Japan wrestles with dangers of 'smartphone-walking' Japan wrestles with dangers of 'smartphone-walking'
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Japan wrestles with dangers of 'smartphone-walking'

    NHK World
    NEWSROOM TOKYO Anchor
    NHK World
    Producer
    NHK Correspondent, Social Affairs Division
    NHK Producer, Ohayo Nippon Division
    A fatal accident involving a pedestrian who was looking at her smartphone has underscored how our screen addictions can have deadly consequences.
    Now authorities are trying to figure out how to tackle the problem.

    On an evening in July, a 31-year-old woman who was looking at her smartphone walked out onto a railroad crossing in Tokyo and stopped.

    Security camera footage shows the woman still staring at the screen even after the safety barriers come down and a siren announces an oncoming train.

    She was killed on the spot.

    Police who reviewed security camera footage speculate that the woman knew a train was coming but assumed she had reached safety.

    Police speculate that the woman killed by a train was standing inside safety barriers watching her smartphone.
    Watch Video 00:24

    Professor Emeritus Kozuka Kazuhiro of Aichi University of Technology, who has spent more than a decade researching how mobile phone usage affects people's vision, says that's quite possible.

    Kozuka uses an eye tracking device to see how walking with a smartphone affects the user's eye movements.
    His research indicates that a person's focal area in their field of vision shrinks by 95 percent when they're looking at a device.

    Eye-tracking technology suggests a person's focal area shrinks drastically when they're walking with a smartphone.

    Kozuka says even if an object is in your field of vision, your brain won't necessarily perceive it unless your eyes focus on it. He says this might lead people to mistakenly believe they are seeing their surroundings.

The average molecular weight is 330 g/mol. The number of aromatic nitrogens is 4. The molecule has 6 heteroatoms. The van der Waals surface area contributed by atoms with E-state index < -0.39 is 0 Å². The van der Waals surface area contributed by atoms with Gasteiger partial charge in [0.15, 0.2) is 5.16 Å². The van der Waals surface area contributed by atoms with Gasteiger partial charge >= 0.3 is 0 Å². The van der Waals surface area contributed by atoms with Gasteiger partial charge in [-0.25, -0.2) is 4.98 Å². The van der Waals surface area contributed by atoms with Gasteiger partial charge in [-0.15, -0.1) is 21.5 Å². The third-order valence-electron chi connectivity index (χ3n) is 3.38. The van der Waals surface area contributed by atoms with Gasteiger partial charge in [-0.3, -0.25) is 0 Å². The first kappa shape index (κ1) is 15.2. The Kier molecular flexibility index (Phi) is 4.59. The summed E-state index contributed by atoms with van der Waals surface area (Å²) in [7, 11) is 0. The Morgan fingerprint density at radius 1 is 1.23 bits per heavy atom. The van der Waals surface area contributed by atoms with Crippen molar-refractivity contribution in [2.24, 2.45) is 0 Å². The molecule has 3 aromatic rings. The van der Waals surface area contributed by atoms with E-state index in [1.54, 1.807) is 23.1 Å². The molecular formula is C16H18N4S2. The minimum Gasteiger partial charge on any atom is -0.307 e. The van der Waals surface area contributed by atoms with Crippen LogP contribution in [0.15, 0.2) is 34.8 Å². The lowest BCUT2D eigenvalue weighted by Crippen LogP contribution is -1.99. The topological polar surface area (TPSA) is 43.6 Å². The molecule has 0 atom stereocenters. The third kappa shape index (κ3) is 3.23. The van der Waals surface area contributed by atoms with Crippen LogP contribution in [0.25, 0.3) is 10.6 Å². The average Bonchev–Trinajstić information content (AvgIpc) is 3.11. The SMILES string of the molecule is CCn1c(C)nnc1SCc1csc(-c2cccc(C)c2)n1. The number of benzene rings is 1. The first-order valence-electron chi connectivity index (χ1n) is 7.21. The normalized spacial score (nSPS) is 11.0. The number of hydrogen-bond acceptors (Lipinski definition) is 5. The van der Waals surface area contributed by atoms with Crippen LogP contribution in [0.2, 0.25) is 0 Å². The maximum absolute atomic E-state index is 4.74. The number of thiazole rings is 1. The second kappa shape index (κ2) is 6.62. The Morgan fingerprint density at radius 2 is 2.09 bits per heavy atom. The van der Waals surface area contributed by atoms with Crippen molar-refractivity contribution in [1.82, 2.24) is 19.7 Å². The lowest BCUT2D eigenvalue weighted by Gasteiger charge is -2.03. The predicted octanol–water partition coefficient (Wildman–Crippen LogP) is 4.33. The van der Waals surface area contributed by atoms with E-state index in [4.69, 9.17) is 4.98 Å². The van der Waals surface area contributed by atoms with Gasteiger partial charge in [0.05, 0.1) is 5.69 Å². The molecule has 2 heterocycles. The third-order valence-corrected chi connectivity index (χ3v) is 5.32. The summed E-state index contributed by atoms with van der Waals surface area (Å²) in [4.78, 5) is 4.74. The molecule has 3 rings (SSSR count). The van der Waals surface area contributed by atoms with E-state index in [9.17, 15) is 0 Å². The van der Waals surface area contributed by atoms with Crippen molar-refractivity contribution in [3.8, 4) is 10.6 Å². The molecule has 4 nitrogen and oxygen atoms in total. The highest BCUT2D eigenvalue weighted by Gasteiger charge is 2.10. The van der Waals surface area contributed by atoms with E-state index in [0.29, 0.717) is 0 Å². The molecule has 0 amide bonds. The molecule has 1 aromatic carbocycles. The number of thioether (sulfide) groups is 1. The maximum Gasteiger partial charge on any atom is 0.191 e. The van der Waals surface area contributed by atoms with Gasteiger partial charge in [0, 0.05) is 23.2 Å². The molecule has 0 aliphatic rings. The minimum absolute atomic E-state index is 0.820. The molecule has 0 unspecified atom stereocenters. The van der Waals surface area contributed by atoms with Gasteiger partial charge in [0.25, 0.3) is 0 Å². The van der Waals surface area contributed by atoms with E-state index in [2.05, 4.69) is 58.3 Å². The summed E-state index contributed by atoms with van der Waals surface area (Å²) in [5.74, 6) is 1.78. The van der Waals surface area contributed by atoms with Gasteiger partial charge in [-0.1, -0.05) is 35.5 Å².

Brain blocks out other information

    It's not just vision that's affected. The woman is believed to have failed to pick up on audio cues that she was in danger.

    Professor Edagawa Yoshikuni of Waseda University is an expert on brain function. He says smartphones are designed to catch our attention and the woman might have been so engrossed in the screen that her brain blocked out other information.

    Edagawa says the human brain is not built to handle multiple pieces of information simultaneously. Instead, it focuses on just one.

    Our eyes or ears might receive other signals but our brains cannot necessarily understand what they mean.

    The investigation into the accident found that the woman walked across the tracks at the same spot every day. Edagawa says her familiarity with the environment may have given her a false sense of safety.

    The victim didn't respond to the alarm that warned of an approaching train.

    Smartphone accidents cases rise

    The Tokyo Fire Department says ambulances were called 196 times in the capital between 2016 and 2020 for accidents involving people walking or cycling while looking at their smartphones. The victims spanned all age groups.

    These incidents have sparked calls to ban the use of smartphones while walking.

    The city of Yamato, Kanagawa Prefecture introduced just such a ban in 2020. Though it was an ordinance without penalties attached, it appears to have had some success.

    Officials of Yamato City in Kanagawa Prefecture say signs forbidding smartphone-walking are proving effective.

    A survey by city officials shows that about 12% of people used their phones while walking around the station in January 2020. That percentage had dropped to 7% after the ordinance has taken effect.

    Tokyo's Adachi and Arakawa Wards and Osaka's Ikeda City have enacted similar ordinances. None carry any penalties.

    The Hawaiian city of Honolulu introduced a ban on looking at smartphones while crossing the street in 2017. The fines for people who get caught range from $15 to $99.

    Authorities in South Korea have taken a more innovative approach, installing LED lights in the pavement at pedestrian crossings that change color to match the traffic signals.

    The National Police Agency installed them on a trial basis in 2018, and has since installed more than 1,000, mainly at busy crosswalks and along school routes.

    Lights in the pavement in Seoul try to warn pedestrians of red lights even if they're looking down.

    The Chinese city of Chongqing has created a lane specially for pedestrians who want to use their smartphones while they're walking.

    Chongqing City in China created a special lane for smartphone users.

    "In Japan at least, it may be enough simply to spell out the risks and appeal to people's sense of duty," Kozuka says. He cites anti-smoking campaigns as an example.

    Decades ago, it was common to see people smoking as they walked in public. That began to change when it became clearer how dangerous passive smoking can be.

    "The same kind of public pressure could work for smartphone addictions too," Kozuka says.

    With a small but growing number of localities introducing bans and campaigning to raise awareness on the issue, Japan may soon find that such pressure reaches critical mass, sparking real and lasting change.

    Also watch: The Risks of Using Smartphones while Walking (08:46)

    Newsroom Tokyo anchor Yoshioka Takuma finds out just how poor the human brain is at handling multiple pieces of information at the same time. (Aired on Oct. 26, 2021)